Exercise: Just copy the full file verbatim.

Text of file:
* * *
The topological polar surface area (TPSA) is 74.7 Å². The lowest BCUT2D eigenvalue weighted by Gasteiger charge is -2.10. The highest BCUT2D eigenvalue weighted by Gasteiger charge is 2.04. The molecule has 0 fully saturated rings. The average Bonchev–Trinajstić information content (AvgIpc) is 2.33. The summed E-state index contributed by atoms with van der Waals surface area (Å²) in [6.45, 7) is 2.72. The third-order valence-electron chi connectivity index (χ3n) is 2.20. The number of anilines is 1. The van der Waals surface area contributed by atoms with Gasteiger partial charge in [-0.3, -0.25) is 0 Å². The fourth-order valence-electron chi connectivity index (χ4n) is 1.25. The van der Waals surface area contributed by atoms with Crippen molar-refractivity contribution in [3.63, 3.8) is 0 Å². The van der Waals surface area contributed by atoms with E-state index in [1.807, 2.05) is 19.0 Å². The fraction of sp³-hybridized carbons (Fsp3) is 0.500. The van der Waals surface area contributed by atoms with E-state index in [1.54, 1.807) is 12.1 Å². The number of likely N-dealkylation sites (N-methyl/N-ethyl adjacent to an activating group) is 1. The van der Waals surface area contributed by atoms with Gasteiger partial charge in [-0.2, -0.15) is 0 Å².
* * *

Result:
The topological polar surface area (TPSA) is 74.7 Å². The lowest BCUT2D eigenvalue weighted by Gasteiger charge is -2.10. The highest BCUT2D eigenvalue weighted by Gasteiger charge is 2.04. The molecule has 0 fully saturated rings. The average Bonchev–Trinajstić information content (AvgIpc) is 2.33. The summed E-state index contributed by atoms with van der Waals surface area (Å²) in [6.45, 7) is 2.72. The third-order valence-electron chi connectivity index (χ3n) is 2.20. The number of anilines is 1. The van der Waals surface area contributed by atoms with Gasteiger partial charge in [-0.3, -0.25) is 0 Å². The fourth-order valence-electron chi connectivity index (χ4n) is 1.25. The van der Waals surface area contributed by atoms with Crippen molar-refractivity contribution in [3.63, 3.8) is 0 Å². The van der Waals surface area contributed by atoms with E-state index in [1.807, 2.05) is 19.0 Å². The fraction of sp³-hybridized carbons (Fsp3) is 0.500. The van der Waals surface area contributed by atoms with E-state index in [1.54, 1.807) is 12.1 Å². The number of likely N-dealkylation sites (N-methyl/N-ethyl adjacent to an activating group) is 1. The van der Waals surface area contributed by atoms with Gasteiger partial charge in [-0.2, -0.15) is 0 Å².